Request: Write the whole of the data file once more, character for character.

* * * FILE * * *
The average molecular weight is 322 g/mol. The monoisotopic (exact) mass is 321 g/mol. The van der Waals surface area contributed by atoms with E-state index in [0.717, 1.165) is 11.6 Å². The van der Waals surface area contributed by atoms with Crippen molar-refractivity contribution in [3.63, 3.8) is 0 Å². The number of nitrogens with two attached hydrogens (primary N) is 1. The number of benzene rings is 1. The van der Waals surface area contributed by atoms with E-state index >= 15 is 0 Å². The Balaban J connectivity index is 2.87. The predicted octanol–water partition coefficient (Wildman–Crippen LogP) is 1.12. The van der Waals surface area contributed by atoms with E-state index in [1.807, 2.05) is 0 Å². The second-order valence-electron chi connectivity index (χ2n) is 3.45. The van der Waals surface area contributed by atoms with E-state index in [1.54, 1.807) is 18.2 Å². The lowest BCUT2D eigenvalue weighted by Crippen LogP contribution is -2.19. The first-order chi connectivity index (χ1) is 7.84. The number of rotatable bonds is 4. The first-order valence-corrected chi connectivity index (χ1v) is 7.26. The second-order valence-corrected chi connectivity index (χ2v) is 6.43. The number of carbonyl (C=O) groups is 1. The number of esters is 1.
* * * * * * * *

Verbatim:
The average molecular weight is 322 g/mol. The monoisotopic (exact) mass is 321 g/mol. The van der Waals surface area contributed by atoms with E-state index in [0.717, 1.165) is 11.6 Å². The van der Waals surface area contributed by atoms with Crippen molar-refractivity contribution in [3.63, 3.8) is 0 Å². The number of nitrogens with two attached hydrogens (primary N) is 1. The number of benzene rings is 1. The van der Waals surface area contributed by atoms with E-state index >= 15 is 0 Å². The Balaban J connectivity index is 2.87. The predicted octanol–water partition coefficient (Wildman–Crippen LogP) is 1.12. The van der Waals surface area contributed by atoms with E-state index in [1.807, 2.05) is 0 Å². The second-order valence-electron chi connectivity index (χ2n) is 3.45. The van der Waals surface area contributed by atoms with E-state index in [1.54, 1.807) is 18.2 Å². The lowest BCUT2D eigenvalue weighted by Crippen LogP contribution is -2.19. The first-order chi connectivity index (χ1) is 7.84. The number of rotatable bonds is 4. The first-order valence-corrected chi connectivity index (χ1v) is 7.26. The second-order valence-corrected chi connectivity index (χ2v) is 6.43. The number of carbonyl (C=O) groups is 1. The number of esters is 1.